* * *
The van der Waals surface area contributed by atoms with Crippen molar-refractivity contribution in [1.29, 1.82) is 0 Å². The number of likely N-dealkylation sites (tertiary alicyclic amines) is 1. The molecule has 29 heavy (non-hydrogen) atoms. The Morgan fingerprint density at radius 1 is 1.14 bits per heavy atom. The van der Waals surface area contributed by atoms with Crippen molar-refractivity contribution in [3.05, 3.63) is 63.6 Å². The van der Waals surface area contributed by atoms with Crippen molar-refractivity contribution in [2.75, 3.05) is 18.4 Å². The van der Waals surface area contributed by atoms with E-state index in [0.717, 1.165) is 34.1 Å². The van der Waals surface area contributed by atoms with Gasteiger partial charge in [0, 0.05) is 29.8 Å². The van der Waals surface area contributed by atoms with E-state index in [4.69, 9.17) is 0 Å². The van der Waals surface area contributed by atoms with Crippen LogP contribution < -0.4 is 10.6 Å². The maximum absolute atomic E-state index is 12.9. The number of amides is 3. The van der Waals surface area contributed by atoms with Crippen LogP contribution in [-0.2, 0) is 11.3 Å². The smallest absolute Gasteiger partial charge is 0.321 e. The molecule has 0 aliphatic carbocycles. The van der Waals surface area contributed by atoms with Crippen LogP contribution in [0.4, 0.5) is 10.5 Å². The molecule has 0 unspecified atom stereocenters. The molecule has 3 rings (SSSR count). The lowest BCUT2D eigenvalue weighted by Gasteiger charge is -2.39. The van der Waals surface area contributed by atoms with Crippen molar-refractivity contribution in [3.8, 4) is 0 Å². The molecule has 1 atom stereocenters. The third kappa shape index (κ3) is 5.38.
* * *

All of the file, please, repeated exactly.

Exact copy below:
The van der Waals surface area contributed by atoms with Crippen molar-refractivity contribution in [1.29, 1.82) is 0 Å². The number of likely N-dealkylation sites (tertiary alicyclic amines) is 1. The molecule has 29 heavy (non-hydrogen) atoms. The Morgan fingerprint density at radius 1 is 1.14 bits per heavy atom. The van der Waals surface area contributed by atoms with Crippen molar-refractivity contribution in [3.05, 3.63) is 63.6 Å². The van der Waals surface area contributed by atoms with Crippen molar-refractivity contribution in [2.75, 3.05) is 18.4 Å². The van der Waals surface area contributed by atoms with E-state index in [0.717, 1.165) is 34.1 Å². The van der Waals surface area contributed by atoms with Gasteiger partial charge in [0, 0.05) is 29.8 Å². The van der Waals surface area contributed by atoms with E-state index in [4.69, 9.17) is 0 Å². The van der Waals surface area contributed by atoms with Crippen LogP contribution < -0.4 is 10.6 Å². The maximum absolute atomic E-state index is 12.9. The number of amides is 3. The van der Waals surface area contributed by atoms with Crippen LogP contribution in [-0.2, 0) is 11.3 Å². The smallest absolute Gasteiger partial charge is 0.321 e. The molecule has 0 aliphatic carbocycles. The van der Waals surface area contributed by atoms with Crippen LogP contribution in [0.4, 0.5) is 10.5 Å². The molecule has 0 unspecified atom stereocenters. The molecule has 3 rings (SSSR count). The lowest BCUT2D eigenvalue weighted by Gasteiger charge is -2.39. The van der Waals surface area contributed by atoms with Crippen molar-refractivity contribution in [3.8, 4) is 0 Å². The molecule has 1 atom stereocenters. The third kappa shape index (κ3) is 5.38.